The collapse in annuity rates to their lowest point since records began makes the pension freedoms seem like spectacularly good timing.
Had pensioners around the country still been forced to buy an annuity then the payouts today would have been deemed a national scandal.
Today you will get £3,000 a year on £100,000 if you want an index-linked income for life, when 30 years ago you would have received more than three times that amount.
These low interest rates are a killer for retirees.
It is at the point of decumulation that low rates really matter.
But not just that, they also matter hugely if you are one of the few employers in the country running a defined benefit scheme.
Providing that guaranteed income for employees has suddenly become very hard indeed.
There is little doubt that trying to figure out how to get an income in retirement has become the most difficult financial planning decision an individual has to make.
The Financial Conduct Authority’s own analysis of the impact of the pension freedoms laid bare the danger of far too many savers prepared to sit in cash with their lifetime savings, petrified of losing anything.
On top of this, it would be wrong to see auto-enrolment as the panacea that will save the pension industry.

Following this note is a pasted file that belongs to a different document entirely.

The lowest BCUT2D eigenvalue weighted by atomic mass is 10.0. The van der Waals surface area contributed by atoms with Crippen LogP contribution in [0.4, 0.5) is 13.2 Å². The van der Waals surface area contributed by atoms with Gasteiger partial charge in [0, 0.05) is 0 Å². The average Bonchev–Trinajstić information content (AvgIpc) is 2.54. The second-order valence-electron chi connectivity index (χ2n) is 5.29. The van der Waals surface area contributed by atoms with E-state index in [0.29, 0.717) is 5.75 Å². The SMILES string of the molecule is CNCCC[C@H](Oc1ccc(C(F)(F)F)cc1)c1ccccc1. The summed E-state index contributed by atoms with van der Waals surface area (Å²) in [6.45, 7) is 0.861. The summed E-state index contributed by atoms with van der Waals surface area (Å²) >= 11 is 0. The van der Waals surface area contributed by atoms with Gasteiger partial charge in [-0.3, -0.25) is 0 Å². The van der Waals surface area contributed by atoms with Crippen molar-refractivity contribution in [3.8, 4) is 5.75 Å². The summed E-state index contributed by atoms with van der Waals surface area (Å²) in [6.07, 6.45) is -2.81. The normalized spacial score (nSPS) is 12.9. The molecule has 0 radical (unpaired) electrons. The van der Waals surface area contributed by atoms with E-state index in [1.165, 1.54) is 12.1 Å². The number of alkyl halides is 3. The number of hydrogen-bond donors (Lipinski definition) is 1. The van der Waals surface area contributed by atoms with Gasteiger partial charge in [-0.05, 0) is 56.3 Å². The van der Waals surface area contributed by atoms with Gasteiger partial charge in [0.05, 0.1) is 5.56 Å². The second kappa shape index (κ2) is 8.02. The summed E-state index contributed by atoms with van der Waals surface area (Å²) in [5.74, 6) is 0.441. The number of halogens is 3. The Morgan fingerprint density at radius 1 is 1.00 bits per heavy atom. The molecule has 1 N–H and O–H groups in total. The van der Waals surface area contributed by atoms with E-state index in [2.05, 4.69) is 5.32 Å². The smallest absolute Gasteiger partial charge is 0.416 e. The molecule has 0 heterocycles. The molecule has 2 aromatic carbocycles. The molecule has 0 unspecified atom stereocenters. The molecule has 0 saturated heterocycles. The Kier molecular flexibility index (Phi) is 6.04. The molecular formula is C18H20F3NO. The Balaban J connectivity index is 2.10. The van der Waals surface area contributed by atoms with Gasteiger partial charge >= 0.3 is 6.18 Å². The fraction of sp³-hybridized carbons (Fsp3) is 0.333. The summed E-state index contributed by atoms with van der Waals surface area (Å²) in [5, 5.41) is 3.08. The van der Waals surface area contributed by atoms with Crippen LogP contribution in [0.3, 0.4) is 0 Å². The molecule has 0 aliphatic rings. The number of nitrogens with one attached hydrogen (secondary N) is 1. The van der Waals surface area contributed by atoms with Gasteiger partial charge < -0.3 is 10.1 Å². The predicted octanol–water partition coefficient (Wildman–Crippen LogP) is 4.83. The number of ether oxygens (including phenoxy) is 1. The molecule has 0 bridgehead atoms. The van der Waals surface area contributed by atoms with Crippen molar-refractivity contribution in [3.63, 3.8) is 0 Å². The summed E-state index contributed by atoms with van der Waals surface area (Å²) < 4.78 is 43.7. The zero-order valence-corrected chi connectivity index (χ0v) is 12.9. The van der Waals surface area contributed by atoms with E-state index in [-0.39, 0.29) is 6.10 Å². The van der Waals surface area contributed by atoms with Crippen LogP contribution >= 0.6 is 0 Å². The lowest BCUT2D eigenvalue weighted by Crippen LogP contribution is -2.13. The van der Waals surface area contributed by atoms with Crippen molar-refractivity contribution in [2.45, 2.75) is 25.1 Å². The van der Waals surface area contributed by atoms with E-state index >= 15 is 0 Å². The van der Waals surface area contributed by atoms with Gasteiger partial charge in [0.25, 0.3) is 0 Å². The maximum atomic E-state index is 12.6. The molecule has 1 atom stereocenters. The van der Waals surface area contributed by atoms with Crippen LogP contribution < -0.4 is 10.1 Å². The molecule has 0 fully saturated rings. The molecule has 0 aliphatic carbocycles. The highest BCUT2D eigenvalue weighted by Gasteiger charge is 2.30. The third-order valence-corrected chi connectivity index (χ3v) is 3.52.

Yes, 10m people now have a pension who did not before, but how many of these do not know exactly where they are invested or how much they have saved?
I was, and am, a big fan of auto-enrolment.
But it is time to end the self-congratulatory sense of achievement of getting everyone saving; now we need to look at how they are saving and how much.
Even the pensions minister Guy Opperman is starting to worry.
This month he attended an event designed to boost awareness of pensions, but he has started to talk about better engagement with saving.
It is clear to me that the Department for Work and Pensions knows there may be trouble on the horizon.
The vexing question is how advisers can help. Reasonably priced advice for lower earners is a regulatory impossibility – the red tape just costs too much.
So is that where advisers should be looking at teaming up with employers?
After all, companies themselves are paying in to the pensions, they should want them to perform well too.
If ministers and pension experts are starting to worry about auto-enrolment, and consumer groups have been screaming about it for a while, it should really be time for regulators to find a way to help advisers offer some support to lower earners.
We have told 10m people they have got a pension that will support them in retirement, when what they will end up with is a small pot of money that will barely pay the electricity bill.